Nor has Henry been just a set-up man. In a 3--1 win against Colorado on Sept. 11, he scored one of the classiest goals in MLS this season. Receiving the ball in the air on the left side, he flicked it with the outside of his left foot to midfielder Joel Lindpere, traded two more innocuous-looking passes with his Estonian teammate, then knifed toward the goal and took Lindpere's exquisite back-heel feed in mid-stride, finishing a hard-angled strike with the type of ease he showed while scoring 174 times for Arsenal from 1999 to 2007. It was a devastating combination of speed, guile and technique—one that made the Colorado players look like defenders on a Foosball table.
MLS needs the aesthetics Henry provides to win over fans who've dismissed it as minor league compared with the top European circuits. Henry has spearheaded some of the most entertaining teams in modern soccer—Barcelona, Arsenal, Zidane's France—and so far he's been pleasantly surprised by his American experience. "People were telling me, 'Don't expect much. It's not like in Europe. It's all direct long ball,' " says Henry, who sat out last Saturday's 2--1 loss to Philadelphia with a mild knee strain. "But I don't particularly agree. We've played against some teams that were trying to pass the ball. I've seen some good players in this league. And the fans: In Chicago I felt like I was at an away game in Europe. In Toronto and Houston too. The fields were great. I was very happy about it."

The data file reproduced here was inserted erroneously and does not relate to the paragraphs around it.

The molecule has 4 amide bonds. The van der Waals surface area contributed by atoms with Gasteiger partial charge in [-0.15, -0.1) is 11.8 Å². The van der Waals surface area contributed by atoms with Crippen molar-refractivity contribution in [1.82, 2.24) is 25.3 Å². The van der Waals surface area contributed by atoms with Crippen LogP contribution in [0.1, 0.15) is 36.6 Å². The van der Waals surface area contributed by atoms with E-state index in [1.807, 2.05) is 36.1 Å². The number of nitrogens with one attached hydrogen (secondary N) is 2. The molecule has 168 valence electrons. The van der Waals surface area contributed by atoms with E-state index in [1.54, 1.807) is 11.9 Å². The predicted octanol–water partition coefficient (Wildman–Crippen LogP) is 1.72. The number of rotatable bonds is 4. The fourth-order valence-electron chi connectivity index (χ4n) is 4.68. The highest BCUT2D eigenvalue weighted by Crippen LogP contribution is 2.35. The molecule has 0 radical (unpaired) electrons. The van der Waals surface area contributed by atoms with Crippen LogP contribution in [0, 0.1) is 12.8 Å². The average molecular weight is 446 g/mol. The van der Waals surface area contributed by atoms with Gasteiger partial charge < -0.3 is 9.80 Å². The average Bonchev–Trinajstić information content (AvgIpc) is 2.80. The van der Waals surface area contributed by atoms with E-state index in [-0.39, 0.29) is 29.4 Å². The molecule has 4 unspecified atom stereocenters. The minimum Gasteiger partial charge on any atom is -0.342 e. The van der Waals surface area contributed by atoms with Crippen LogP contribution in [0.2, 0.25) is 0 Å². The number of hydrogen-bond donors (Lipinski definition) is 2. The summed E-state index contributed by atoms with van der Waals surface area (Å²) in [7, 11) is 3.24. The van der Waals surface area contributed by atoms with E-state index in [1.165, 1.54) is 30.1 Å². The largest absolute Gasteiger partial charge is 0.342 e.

The positive vibe hasn't always been reciprocated by opposing fans. Henry earned catcalls in Dallas on Sept. 16 for a freak play in which he ran to hammer a celebratory blast into the net after a New York goal and caught the foot of Dallas goalie Kevin Hartman, putting the MLS Goalkeeper of the Year candidate out for three weeks with a sprained right MCL. "The most important thing for me was to apologize to him," says Henry, who was fined $2,000 by the league. "What I did was a stupid thing. I explained that I didn't mean to hurt him, and it was an accident."
Henry also is still adjusting to the peculiarities of sports in the U.S. Some things seem "weird," as he puts it: Having to dress in front of journalists in the locker room, a place regarded as the players' private sanctum in Europe, and teams being free to trade players at the drop of a hat. ("The guy wakes up, and they say you're gone," he says. "That couldn't happen in Europe. It's kind of harsh.")
At the same time, Henry finds other aspects of U.S. sports refreshing. While attending a Yankees game recently, Henry realized that he has never heard any racist taunts from U.S. fans. In 2005 he founded Stand Up, Speak Up, a campaign that encouraged European soccer players and fans to oppose racist behavior—which is all too common on the Continent, whether it's throwing bananas at black athletes or leading slur-filled chants. Henry himself was the subject of a shocking slur in '04, when Spain coach Luis Aragonés, imploring one of his defenders to play Henry aggressively, was overheard referring to Henry as a "black s---." Aragonés was fined 3,000 euros by the Spanish Football Federation.